"No blasphemy harms Islam and Muslims so much as the call for murdering a writer."
Some of you may already be familiar with the latest Scandinavian Mohammed cartoon controversy. I'll have something on it tomorrow. In the meantime, Paul Marshall has a terrific essay pointing out that this is just the latest example of how Islamists use charges of blasphemy to suppress free expression:
Of course, these are not the only threats in repressive states' arsenals. In Egypt activists and critics have been imprisoned for forgery and damaging Egypt's image abroad. Saudi Arabia and Iran use a host of restrictive measures. But blasphemy charges are a potent weapon and are used systematically to silence and destroy religious minorities, authors and journalists and democracy activists. As the late Naguib Mahfouz, the only Arab winner of the Nobel Prize in literature, and whose novel Children of Gebelawi was banned in Egypt for blasphemy, put it: "no blasphemy harms Islam and Muslims so much as the call for murdering a writer."
Repressive laws, supplemented and reinforced by terrorists, vigilantes and mob violence, are a fundamental barrier to open discussion and dissent, and so to democracy and free societies, within the Muslim world. When politics and religion are intertwined, there can be no political freedom without religious freedom, including the right to criticize religious ideas. Hence, removing legal bans on blasphemy and 'insulting Islam' is vital to protecting an open debate that could lead to other reforms.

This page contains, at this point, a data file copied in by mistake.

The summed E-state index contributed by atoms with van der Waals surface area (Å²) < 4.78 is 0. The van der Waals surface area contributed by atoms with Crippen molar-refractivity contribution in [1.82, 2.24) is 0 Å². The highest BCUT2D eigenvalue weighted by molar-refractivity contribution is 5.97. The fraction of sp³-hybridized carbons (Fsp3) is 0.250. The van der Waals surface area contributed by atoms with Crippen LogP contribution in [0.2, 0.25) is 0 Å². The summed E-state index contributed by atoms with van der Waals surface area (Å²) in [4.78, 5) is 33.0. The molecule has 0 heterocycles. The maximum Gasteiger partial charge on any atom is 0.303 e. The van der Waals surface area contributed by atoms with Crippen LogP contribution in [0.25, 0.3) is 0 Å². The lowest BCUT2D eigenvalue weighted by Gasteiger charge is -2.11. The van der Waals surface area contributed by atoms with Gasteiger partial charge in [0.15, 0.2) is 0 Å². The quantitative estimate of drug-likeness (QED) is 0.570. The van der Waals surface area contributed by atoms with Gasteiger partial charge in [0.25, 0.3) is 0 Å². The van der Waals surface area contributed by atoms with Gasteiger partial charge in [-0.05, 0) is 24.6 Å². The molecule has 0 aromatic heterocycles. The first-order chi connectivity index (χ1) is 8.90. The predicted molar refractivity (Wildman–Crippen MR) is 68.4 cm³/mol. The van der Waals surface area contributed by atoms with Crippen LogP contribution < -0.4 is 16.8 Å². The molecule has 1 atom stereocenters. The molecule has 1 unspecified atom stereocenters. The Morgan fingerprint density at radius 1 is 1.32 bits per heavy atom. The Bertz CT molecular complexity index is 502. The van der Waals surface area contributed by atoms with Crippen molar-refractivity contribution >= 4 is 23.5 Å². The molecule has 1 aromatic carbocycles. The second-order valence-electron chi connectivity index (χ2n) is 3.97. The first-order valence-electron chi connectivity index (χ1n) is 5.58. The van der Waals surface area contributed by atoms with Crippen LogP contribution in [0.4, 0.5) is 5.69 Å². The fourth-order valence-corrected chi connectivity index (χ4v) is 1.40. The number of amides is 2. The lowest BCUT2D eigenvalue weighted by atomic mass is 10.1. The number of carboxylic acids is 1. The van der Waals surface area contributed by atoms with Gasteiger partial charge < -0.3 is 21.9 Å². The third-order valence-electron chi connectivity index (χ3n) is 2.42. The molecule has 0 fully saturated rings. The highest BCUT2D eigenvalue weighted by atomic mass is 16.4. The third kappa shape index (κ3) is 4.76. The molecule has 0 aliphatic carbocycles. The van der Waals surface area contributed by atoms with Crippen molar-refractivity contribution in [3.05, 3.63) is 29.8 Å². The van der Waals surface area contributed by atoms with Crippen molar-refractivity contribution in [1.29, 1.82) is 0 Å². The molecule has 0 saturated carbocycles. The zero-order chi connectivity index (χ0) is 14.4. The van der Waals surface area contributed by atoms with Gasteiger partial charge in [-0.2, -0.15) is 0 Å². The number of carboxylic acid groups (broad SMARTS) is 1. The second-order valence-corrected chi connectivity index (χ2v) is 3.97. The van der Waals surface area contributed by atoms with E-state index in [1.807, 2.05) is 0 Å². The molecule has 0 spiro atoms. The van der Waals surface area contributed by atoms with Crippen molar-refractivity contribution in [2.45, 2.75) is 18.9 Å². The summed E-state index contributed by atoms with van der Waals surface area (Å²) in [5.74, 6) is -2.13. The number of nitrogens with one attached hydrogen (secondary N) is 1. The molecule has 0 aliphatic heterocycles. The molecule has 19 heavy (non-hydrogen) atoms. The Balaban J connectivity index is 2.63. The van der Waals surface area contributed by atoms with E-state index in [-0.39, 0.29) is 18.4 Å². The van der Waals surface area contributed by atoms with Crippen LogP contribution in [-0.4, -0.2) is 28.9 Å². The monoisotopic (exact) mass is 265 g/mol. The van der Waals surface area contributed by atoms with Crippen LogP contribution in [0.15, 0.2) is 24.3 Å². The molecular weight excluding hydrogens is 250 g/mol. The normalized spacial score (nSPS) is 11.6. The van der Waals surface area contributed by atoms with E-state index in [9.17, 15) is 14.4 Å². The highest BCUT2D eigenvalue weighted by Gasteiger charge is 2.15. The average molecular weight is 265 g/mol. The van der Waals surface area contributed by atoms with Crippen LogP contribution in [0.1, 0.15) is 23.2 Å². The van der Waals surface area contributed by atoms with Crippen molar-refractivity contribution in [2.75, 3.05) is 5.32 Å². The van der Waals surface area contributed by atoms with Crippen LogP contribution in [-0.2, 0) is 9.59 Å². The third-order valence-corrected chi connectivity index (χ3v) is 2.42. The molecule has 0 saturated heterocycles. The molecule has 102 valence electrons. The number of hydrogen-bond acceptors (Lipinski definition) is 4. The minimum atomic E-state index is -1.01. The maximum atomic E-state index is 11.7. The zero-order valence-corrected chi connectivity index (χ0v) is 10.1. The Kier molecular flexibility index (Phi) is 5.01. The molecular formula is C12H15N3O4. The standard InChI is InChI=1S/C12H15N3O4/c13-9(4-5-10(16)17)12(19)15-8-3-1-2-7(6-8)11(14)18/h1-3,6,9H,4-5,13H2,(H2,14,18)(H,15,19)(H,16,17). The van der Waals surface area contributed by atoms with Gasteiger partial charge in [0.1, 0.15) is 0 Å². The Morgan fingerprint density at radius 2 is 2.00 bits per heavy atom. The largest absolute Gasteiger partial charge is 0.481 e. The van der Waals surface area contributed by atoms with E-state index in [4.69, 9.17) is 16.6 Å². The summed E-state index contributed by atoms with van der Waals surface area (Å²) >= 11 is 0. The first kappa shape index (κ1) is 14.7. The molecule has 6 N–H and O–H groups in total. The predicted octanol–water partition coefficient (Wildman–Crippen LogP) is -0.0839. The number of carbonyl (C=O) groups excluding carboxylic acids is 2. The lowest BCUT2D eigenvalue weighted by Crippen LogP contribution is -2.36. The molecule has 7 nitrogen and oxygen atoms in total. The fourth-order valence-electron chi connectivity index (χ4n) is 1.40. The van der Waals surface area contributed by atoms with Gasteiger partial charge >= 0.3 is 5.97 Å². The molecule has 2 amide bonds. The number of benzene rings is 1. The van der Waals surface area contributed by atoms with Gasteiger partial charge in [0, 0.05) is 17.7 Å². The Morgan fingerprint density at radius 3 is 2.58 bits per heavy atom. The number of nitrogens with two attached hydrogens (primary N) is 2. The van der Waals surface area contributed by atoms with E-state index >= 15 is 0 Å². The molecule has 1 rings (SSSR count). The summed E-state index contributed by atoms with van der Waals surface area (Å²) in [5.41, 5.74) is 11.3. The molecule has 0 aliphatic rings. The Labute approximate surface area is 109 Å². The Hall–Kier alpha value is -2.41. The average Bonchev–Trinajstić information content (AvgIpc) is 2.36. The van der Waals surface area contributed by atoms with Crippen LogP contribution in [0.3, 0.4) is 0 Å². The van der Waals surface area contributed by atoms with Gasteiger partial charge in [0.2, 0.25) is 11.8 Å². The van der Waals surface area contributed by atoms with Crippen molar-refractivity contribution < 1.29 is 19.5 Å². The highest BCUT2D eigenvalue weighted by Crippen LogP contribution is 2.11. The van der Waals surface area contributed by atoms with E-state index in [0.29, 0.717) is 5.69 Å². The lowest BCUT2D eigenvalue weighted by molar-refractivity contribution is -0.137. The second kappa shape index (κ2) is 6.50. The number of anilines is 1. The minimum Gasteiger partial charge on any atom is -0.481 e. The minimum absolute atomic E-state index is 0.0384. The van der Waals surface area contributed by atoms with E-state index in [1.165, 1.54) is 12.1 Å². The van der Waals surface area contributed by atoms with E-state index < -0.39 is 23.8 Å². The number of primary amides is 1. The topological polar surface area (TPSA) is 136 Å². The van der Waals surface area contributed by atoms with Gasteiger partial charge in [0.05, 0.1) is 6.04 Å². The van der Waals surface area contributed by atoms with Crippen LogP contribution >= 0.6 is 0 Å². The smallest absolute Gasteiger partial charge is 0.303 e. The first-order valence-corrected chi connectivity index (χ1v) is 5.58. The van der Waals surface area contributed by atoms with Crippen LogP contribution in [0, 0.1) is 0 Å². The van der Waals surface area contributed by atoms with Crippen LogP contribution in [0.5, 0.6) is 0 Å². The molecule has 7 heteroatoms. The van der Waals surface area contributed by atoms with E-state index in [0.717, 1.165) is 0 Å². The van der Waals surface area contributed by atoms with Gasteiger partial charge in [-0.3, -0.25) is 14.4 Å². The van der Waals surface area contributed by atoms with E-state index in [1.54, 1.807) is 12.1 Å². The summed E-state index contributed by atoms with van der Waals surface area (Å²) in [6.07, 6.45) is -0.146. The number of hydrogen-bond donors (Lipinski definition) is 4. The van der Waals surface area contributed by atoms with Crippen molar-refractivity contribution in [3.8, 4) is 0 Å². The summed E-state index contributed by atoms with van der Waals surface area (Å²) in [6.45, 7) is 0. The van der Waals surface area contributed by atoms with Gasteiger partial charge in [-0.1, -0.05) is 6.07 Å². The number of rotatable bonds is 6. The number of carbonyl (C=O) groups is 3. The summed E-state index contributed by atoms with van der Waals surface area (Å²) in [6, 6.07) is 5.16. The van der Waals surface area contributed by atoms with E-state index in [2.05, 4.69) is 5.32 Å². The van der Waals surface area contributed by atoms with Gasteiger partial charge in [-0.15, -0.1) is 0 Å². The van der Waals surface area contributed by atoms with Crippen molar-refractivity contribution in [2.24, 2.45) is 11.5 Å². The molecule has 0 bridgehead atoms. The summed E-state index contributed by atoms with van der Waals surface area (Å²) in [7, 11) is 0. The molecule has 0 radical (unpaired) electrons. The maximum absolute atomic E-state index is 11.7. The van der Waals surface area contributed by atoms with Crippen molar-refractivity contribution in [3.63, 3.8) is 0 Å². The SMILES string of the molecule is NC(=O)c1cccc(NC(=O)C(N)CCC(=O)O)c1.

I found this essay via Greg at Dhimmi Watch who bizarrely condemned this piece as politically correct because it didn't offer a blanket condemnation of Islam and Muslims. Jihad Watch and Dhimmi Watch are good news sources, but I think I'll take the serious work of Mr. Marshall over the simple minded reductionism that usually passes for analysis at those two sites.